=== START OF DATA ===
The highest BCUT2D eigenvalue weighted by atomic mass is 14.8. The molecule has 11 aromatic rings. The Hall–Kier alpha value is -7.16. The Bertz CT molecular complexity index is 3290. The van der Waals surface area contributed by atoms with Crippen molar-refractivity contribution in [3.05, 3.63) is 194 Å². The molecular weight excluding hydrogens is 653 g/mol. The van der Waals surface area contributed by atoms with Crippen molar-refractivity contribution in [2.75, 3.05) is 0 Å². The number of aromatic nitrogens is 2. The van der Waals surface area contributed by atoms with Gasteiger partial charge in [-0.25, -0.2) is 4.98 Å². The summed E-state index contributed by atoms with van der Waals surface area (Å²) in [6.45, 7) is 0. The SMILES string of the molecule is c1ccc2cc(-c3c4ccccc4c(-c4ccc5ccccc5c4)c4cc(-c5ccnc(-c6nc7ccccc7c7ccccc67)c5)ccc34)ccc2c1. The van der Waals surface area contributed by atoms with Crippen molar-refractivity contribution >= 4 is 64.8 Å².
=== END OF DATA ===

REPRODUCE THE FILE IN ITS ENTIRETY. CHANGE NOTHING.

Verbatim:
The highest BCUT2D eigenvalue weighted by atomic mass is 14.8. The molecule has 11 aromatic rings. The Hall–Kier alpha value is -7.16. The Bertz CT molecular complexity index is 3290. The van der Waals surface area contributed by atoms with Crippen molar-refractivity contribution in [3.05, 3.63) is 194 Å². The molecular weight excluding hydrogens is 653 g/mol. The van der Waals surface area contributed by atoms with Crippen molar-refractivity contribution in [2.75, 3.05) is 0 Å². The number of aromatic nitrogens is 2. The van der Waals surface area contributed by atoms with Gasteiger partial charge in [-0.25, -0.2) is 4.98 Å². The summed E-state index contributed by atoms with van der Waals surface area (Å²) in [6.45, 7) is 0. The SMILES string of the molecule is c1ccc2cc(-c3c4ccccc4c(-c4ccc5ccccc5c4)c4cc(-c5ccnc(-c6nc7ccccc7c7ccccc67)c5)ccc34)ccc2c1. The van der Waals surface area contributed by atoms with Crippen molar-refractivity contribution >= 4 is 64.8 Å².